There is more than meets the eye when it comes to being a predictive maintenance specialist. For example, did you know that they make an average of $45.48 an hour? That's $94,591 a year!
Between 2018 and 2028, the career is expected to grow 6% and produce 85,400 job opportunities across the U.S.
There are certain skills that many predictive maintenance specialists have in order to accomplish their responsibilities. By taking a look through resumes, we were able to narrow down the most common skills for a person in this position. We discovered that a lot of resumes listed customer-service skills, dexterity and troubleshooting skills.
When it comes to the most important skills required to be a predictive maintenance specialist, we found that a lot of resumes listed 29.6% of predictive maintenance specialists included critical equipment, while 24.1% of resumes included pdm, and 17.4% of resumes included electrical systems. Hard skills like these are helpful to have when it comes to performing essential job responsibilities.
When it comes to searching for a job, many search for a key term or phrase. Instead, it might be more helpful to search by industry, as you might be missing jobs that you never thought about in industries that you didn't even think offered positions related to the predictive maintenance specialist job title. But what industry to start with? Most predictive maintenance specialists actually find jobs in the insurance and manufacturing industries.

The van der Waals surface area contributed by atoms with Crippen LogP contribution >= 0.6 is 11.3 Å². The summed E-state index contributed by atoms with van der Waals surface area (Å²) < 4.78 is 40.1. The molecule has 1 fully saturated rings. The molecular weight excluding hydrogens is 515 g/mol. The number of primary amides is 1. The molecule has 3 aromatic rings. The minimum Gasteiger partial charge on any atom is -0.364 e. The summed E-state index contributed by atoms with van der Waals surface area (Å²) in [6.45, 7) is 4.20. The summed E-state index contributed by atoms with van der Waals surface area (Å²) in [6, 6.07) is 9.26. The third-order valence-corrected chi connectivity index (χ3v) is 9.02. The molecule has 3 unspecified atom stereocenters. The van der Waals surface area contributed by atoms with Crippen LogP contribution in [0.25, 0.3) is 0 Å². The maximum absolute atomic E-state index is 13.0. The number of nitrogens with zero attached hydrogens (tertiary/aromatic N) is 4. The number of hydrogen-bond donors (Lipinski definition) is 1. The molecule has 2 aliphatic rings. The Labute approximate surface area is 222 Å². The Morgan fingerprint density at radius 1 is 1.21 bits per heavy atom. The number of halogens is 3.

If you're interested in becoming a predictive maintenance specialist, one of the first things to consider is how much education you need. We've determined that 28.6% of predictive maintenance specialists have a bachelor's degree. In terms of higher education levels, we found that 14.3% of predictive maintenance specialists have master's degrees. Even though some predictive maintenance specialists have a college degree, it's possible to become one with only a high school degree or GED.
You may find that experience in other jobs will help you become a predictive maintenance specialist. In fact, many predictive maintenance specialist jobs require experience in a role such as non-destructive testing inspector. Meanwhile, many predictive maintenance specialists also have previous career experience in roles such as graduate researcher or area director.
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The skills section on your resume can be almost as important as the experience section, so you want it to be an accurate portrayal of what you can do. Luckily, we've found all of the skills you'll need so even if you don't have these skills yet, you know what you need to work on. Out of all the resumes we looked through, 29.6% of predictive maintenance specialists listed critical equipment on their resume, but soft skills such as customer-service skills and dexterity are important as well.